3/24/13: Leadership Reading to Start Your Week
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Here are choice articles on hot leadership topics culled from the business schools, the business press and major consulting firms, to start off your work week. I'm pointing you to articles about tailoring IT to strategy, leading from a base of character, and why corporate strategy is a fool's errand. There are articles on innovation, tempranillo, bricks and clicks, using social media, and Sheryl Sandberg’s book, as well as surveys, studies, statistics, and lists. Be sure to look for dots that you can connect.
Note: Some links require you to register or are to publications who have some form of limited paywall.
Thinking about Leadership and Strategy
From Strategy + Business: Well-Tailored IT
"Develop a sophisticated, more strategically oriented information technology approach."
From the Graziadio Business Report: Leading from Character
"Leaders need to examine their effectiveness at managing virtuous behavior to add value to organizations. Virtuousness is not only important from a humanistic point of view in workplace settings, but helps drive important organizational outcomes."
From Freek Vermeulen: Corporate Strategy Is a Fool's Errand
"Most corporations consist of multiple divisions, which set their own strategy (what we generally refer to as "business strategy"). But more often than not, these dvisions have very little to do with one another. Take Philips Electronics with its lighting, medical equipment, and consumer electronics divisions; ThyssenKrupp with its steel, elevators, and engineering services units; or smaller companies such as Trinity Mirror, which offers newspapers, printing, and digital services. They may not be like the big conglomerates of the 1960s — you can see how their portfolio of somewhat related business came about — but, in reality, the various divisions and business units do operate completely independently from one another."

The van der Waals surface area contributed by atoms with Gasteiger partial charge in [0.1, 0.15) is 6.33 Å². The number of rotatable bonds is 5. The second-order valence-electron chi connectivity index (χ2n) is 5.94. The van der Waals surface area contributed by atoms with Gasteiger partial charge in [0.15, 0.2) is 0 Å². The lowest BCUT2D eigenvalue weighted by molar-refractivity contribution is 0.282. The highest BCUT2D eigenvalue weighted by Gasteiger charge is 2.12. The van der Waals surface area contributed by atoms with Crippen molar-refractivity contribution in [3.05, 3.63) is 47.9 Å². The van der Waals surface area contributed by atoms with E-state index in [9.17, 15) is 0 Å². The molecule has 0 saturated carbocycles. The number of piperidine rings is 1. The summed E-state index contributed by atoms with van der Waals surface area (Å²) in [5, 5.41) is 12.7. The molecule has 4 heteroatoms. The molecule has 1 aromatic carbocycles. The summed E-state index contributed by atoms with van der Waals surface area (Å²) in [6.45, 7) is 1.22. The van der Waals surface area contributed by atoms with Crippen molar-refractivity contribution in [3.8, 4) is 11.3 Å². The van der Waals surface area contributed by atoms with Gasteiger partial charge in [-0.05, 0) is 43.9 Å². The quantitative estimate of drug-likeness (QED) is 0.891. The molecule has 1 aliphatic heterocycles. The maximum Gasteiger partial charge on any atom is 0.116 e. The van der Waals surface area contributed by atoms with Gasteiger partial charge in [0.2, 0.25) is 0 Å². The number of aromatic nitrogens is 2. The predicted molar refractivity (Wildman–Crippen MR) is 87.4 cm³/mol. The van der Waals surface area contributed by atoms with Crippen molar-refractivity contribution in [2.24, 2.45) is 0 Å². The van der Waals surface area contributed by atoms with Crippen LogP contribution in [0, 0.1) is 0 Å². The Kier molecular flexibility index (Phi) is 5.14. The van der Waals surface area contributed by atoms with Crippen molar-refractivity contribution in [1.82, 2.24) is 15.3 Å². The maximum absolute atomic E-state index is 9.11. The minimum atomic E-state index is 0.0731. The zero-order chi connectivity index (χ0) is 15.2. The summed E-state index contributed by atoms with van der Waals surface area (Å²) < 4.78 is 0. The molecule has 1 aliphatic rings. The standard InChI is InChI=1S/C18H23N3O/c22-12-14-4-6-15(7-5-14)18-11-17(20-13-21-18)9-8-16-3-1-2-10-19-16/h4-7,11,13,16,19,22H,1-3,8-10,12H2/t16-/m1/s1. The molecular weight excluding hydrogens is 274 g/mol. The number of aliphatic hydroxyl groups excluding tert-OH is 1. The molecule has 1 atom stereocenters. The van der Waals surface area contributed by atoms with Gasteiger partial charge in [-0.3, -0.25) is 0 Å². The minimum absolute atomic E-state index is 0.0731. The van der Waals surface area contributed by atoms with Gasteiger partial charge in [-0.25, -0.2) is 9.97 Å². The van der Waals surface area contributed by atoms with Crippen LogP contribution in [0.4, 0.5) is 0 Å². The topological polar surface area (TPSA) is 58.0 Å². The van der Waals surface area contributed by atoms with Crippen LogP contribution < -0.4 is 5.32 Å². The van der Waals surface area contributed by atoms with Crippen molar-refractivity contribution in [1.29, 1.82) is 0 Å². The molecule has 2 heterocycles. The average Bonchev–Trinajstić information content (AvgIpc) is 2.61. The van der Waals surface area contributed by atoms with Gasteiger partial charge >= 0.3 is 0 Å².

Innovation and Technology
From Chief Executive: How CEOs Can Defy Innovation
"Leading through the push and pull between new and old behaviors requires catching the many habits of thought and action at all levels of the organization that can send mixed messages about the company’s true commitment to innovation."
From the Wall Street Journal: The Unsung Beauty of
"Most of us don't work in an environment where the failure of our well-meaning innovations can result in dead children and billion-dollar class-action suits. But we all confront bureaucratic constraints that, it often seems, are designed mostly to sap our initiative and prevent us from actually getting stuff done. Companies need to balance rules and freedom to foster innovation and avert catastrophe. The unfortunate reality is that this is exactly the way it should be"
Industries and Analysis
From SFGate: Tempranillo hits pay dirt in Texas
"Texas Tempranillo has now garnered gold medals, including one at the prestigious San Francisco International Wine Competition, and many regional winemakers are predicting it will become the state's best-known wine grape. Bobby Cox, a Fort Worth-reared winemaker and consultant, is convinced that Texas will eventually surpass California in Tempranillo acreage."
From Wharton: A Smaller Slice of the Pie: Why Technology Is No Longer